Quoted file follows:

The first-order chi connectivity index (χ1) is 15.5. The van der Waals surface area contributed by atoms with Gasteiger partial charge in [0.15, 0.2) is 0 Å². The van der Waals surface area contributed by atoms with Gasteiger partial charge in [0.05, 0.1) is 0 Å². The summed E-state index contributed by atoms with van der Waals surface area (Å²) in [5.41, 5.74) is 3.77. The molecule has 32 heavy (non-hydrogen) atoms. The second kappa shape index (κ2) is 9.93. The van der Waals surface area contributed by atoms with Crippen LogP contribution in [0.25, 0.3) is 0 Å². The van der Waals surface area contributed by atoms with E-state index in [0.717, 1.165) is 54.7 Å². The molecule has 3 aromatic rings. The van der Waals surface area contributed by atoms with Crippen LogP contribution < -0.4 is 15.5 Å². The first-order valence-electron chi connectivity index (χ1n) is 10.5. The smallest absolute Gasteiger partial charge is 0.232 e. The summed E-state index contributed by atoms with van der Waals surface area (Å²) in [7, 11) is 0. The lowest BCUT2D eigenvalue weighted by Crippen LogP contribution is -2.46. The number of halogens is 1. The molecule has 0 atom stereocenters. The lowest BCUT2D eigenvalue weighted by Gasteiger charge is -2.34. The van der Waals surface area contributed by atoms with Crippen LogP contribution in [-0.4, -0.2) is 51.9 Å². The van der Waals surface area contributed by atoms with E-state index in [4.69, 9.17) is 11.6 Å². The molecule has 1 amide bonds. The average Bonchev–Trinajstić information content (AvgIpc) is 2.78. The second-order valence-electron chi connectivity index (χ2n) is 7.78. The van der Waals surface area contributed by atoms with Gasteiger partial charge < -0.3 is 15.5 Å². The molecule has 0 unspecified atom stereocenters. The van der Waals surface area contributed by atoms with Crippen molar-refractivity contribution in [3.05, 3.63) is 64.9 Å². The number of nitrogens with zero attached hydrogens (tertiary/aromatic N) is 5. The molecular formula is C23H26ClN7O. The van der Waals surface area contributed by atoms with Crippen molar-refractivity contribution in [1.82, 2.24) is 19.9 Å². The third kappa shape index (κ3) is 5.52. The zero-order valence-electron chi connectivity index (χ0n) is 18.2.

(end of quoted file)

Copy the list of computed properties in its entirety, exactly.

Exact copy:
The first-order chi connectivity index (χ1) is 15.5. The van der Waals surface area contributed by atoms with Gasteiger partial charge in [0.15, 0.2) is 0 Å². The van der Waals surface area contributed by atoms with Gasteiger partial charge in [0.05, 0.1) is 0 Å². The summed E-state index contributed by atoms with van der Waals surface area (Å²) in [5.41, 5.74) is 3.77. The molecule has 32 heavy (non-hydrogen) atoms. The second kappa shape index (κ2) is 9.93. The van der Waals surface area contributed by atoms with Crippen LogP contribution in [0.25, 0.3) is 0 Å². The van der Waals surface area contributed by atoms with E-state index in [0.717, 1.165) is 54.7 Å². The molecule has 3 aromatic rings. The van der Waals surface area contributed by atoms with Crippen LogP contribution < -0.4 is 15.5 Å². The first-order valence-electron chi connectivity index (χ1n) is 10.5. The smallest absolute Gasteiger partial charge is 0.232 e. The summed E-state index contributed by atoms with van der Waals surface area (Å²) in [7, 11) is 0. The lowest BCUT2D eigenvalue weighted by Crippen LogP contribution is -2.46. The number of halogens is 1. The molecule has 0 atom stereocenters. The lowest BCUT2D eigenvalue weighted by Gasteiger charge is -2.34. The van der Waals surface area contributed by atoms with Crippen LogP contribution in [-0.4, -0.2) is 51.9 Å². The van der Waals surface area contributed by atoms with E-state index in [4.69, 9.17) is 11.6 Å². The molecule has 1 amide bonds. The average Bonchev–Trinajstić information content (AvgIpc) is 2.78. The second-order valence-electron chi connectivity index (χ2n) is 7.78. The van der Waals surface area contributed by atoms with Gasteiger partial charge < -0.3 is 15.5 Å². The molecule has 0 unspecified atom stereocenters. The van der Waals surface area contributed by atoms with Crippen molar-refractivity contribution in [3.05, 3.63) is 64.9 Å². The number of nitrogens with zero attached hydrogens (tertiary/aromatic N) is 5. The molecular formula is C23H26ClN7O. The van der Waals surface area contributed by atoms with Crippen molar-refractivity contribution in [1.82, 2.24) is 19.9 Å². The third kappa shape index (κ3) is 5.52. The zero-order valence-electron chi connectivity index (χ0n) is 18.2.